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Trump revealed classified info to Russian FM, envoy: report

© RUSSIAN FOREIGN MINISTRY/AFP/File | A photo made available by the Russian Foreign Ministry on May 10, 2017 shows US President Donald Trump (C) speaking with Russian Foreign Minister Sergei Lavrov (L) and Russian Ambassador to the US Sergei Kislyak at the White House


President Donald Trump revealed highly classified information to Russia's foreign minister and ambassador to the United States during an Oval Office meeting last week, The Washington Post reported Monday.

The information disclosed by the US leader concerned the Islamic State group and had been provided by a partner of the United States, which had not given Washington authorization to share it with Moscow, the paper said.

Trump "revealed more information to the Russian ambassador than we have shared with our own allies," the Post quoted a US official as saying on condition of anonymity.

According to the official, the information Trump shared with Russian Foreign Minister Sergei Lavrov and Ambassador Sergey Kislyak carried one of the highest levels of classification used by US intelligence agencies.

The Post reported, citing unnamed officials, that "Trump went off script and began describing details about an Islamic State terrorist threat related to the use of laptop computers on aircraft."

The paper said it was withholding details of the plot at the urging of US officials who are concerned it could jeopardize key intelligence capabilities.

The White House did not immediately respond to requests for comment.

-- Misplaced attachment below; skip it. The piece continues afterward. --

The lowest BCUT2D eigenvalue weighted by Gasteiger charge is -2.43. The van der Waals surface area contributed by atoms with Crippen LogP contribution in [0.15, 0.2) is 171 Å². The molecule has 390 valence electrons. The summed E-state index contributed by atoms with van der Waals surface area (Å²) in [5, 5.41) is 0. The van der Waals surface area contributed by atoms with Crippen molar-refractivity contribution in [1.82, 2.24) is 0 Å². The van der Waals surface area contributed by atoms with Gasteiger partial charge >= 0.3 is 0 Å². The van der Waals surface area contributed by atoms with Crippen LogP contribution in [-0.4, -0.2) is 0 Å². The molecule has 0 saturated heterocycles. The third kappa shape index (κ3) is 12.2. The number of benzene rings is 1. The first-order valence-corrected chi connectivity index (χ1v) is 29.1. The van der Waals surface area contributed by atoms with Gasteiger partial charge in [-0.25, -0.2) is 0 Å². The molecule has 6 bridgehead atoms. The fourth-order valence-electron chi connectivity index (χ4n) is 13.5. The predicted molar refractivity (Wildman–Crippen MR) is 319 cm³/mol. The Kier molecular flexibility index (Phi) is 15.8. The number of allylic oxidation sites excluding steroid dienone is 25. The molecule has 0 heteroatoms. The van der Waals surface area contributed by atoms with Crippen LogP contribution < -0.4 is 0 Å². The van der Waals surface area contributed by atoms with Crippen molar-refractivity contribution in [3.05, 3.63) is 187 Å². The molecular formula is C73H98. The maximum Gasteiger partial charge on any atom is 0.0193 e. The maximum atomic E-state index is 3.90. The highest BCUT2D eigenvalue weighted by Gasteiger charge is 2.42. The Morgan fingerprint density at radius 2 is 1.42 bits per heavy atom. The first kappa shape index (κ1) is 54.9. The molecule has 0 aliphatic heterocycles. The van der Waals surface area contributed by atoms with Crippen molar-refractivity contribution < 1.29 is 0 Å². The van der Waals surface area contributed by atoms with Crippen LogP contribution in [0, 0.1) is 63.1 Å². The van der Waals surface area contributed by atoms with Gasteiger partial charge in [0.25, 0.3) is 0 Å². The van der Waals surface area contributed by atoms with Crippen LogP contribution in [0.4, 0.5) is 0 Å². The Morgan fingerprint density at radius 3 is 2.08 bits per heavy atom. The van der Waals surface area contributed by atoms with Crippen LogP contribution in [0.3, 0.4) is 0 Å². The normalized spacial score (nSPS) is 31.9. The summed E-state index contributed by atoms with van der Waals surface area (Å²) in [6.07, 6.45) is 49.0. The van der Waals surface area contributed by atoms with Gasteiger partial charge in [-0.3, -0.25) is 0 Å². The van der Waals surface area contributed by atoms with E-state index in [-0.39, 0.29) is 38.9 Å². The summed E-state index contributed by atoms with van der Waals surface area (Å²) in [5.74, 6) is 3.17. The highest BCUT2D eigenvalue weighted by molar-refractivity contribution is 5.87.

The US Department of Homeland Security has said it is mulling the expansion of a ban on laptop computers in passenger cabins on jets originating in Europe.

A US ban is already in place for several countries in the Middle East and North Africa.

Trump's closed-door meeting with the Russian officials came a day after his surprise firing of FBI chief James Comey, whose agency is investigating whether the president's campaign team colluded with a suspected Russian attempt to sway last year's election in his favor.

The information at issue was not even widely shared within the US government, and Trump's decision to share it with Moscow could endanger Washington's partnership with the source.

Trump reportedly even revealed the city in which the intelligence was gathered -- something seen as problematic, as it could allow Moscow to identify the partner nation.

Officials cited by the Post said the partner country had "access to the inner workings of the Islamic State."

Top White House officials sought quickly to stem the damage after Trump's meeting with Lavrov and Kislyak, the report said.

"If it's true, it's obviously disturbing," senior Republican Senator John McCain told CNN, while cautioning: "Let's wait and see what this was all about first."

Mark Warner, the ranking Democrat on the Senate Intelligence Committee, said on Twitter: "If true, this is a slap in the face to the intel community. Risking sources & methods is inexcusable, particularly with the Russians."

© 2017 AFP